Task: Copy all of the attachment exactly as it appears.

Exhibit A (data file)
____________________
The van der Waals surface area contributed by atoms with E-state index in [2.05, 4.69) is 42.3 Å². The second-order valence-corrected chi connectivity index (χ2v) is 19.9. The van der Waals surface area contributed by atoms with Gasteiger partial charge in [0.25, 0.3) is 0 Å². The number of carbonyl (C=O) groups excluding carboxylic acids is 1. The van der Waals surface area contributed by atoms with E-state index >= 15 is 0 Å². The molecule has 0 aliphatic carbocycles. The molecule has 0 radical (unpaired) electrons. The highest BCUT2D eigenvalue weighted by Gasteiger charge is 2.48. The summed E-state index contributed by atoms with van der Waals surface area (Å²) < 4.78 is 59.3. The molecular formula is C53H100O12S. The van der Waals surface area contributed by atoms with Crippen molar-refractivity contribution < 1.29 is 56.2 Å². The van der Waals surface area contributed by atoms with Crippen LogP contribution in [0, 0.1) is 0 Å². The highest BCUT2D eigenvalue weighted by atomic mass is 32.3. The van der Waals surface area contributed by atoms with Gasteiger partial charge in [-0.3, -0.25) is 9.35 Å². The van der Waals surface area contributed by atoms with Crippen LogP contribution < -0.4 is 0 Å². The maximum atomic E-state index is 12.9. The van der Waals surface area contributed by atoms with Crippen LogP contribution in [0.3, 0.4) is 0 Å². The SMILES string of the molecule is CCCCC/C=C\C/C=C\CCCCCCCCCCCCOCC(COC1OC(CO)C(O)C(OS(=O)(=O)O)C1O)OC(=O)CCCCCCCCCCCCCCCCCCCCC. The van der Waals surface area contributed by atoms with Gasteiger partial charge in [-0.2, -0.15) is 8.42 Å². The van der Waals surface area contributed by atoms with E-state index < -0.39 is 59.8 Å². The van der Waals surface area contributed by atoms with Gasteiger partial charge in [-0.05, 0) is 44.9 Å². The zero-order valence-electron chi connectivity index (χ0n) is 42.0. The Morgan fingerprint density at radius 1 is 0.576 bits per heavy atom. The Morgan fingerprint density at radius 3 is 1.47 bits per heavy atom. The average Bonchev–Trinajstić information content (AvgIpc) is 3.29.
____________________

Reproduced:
The van der Waals surface area contributed by atoms with E-state index in [2.05, 4.69) is 42.3 Å². The second-order valence-corrected chi connectivity index (χ2v) is 19.9. The van der Waals surface area contributed by atoms with Gasteiger partial charge in [0.25, 0.3) is 0 Å². The number of carbonyl (C=O) groups excluding carboxylic acids is 1. The van der Waals surface area contributed by atoms with E-state index >= 15 is 0 Å². The molecule has 0 aliphatic carbocycles. The molecule has 0 radical (unpaired) electrons. The highest BCUT2D eigenvalue weighted by Gasteiger charge is 2.48. The summed E-state index contributed by atoms with van der Waals surface area (Å²) < 4.78 is 59.3. The molecular formula is C53H100O12S. The van der Waals surface area contributed by atoms with Crippen molar-refractivity contribution < 1.29 is 56.2 Å². The van der Waals surface area contributed by atoms with Crippen LogP contribution in [0, 0.1) is 0 Å². The highest BCUT2D eigenvalue weighted by atomic mass is 32.3. The van der Waals surface area contributed by atoms with Gasteiger partial charge in [-0.3, -0.25) is 9.35 Å². The van der Waals surface area contributed by atoms with Crippen LogP contribution < -0.4 is 0 Å². The maximum atomic E-state index is 12.9. The van der Waals surface area contributed by atoms with Crippen LogP contribution in [0.3, 0.4) is 0 Å². The SMILES string of the molecule is CCCCC/C=C\C/C=C\CCCCCCCCCCCCOCC(COC1OC(CO)C(O)C(OS(=O)(=O)O)C1O)OC(=O)CCCCCCCCCCCCCCCCCCCCC. The van der Waals surface area contributed by atoms with Gasteiger partial charge in [-0.2, -0.15) is 8.42 Å². The van der Waals surface area contributed by atoms with E-state index < -0.39 is 59.8 Å². The van der Waals surface area contributed by atoms with Gasteiger partial charge in [-0.05, 0) is 44.9 Å². The zero-order valence-electron chi connectivity index (χ0n) is 42.0. The Morgan fingerprint density at radius 1 is 0.576 bits per heavy atom. The Morgan fingerprint density at radius 3 is 1.47 bits per heavy atom. The average Bonchev–Trinajstić information content (AvgIpc) is 3.29.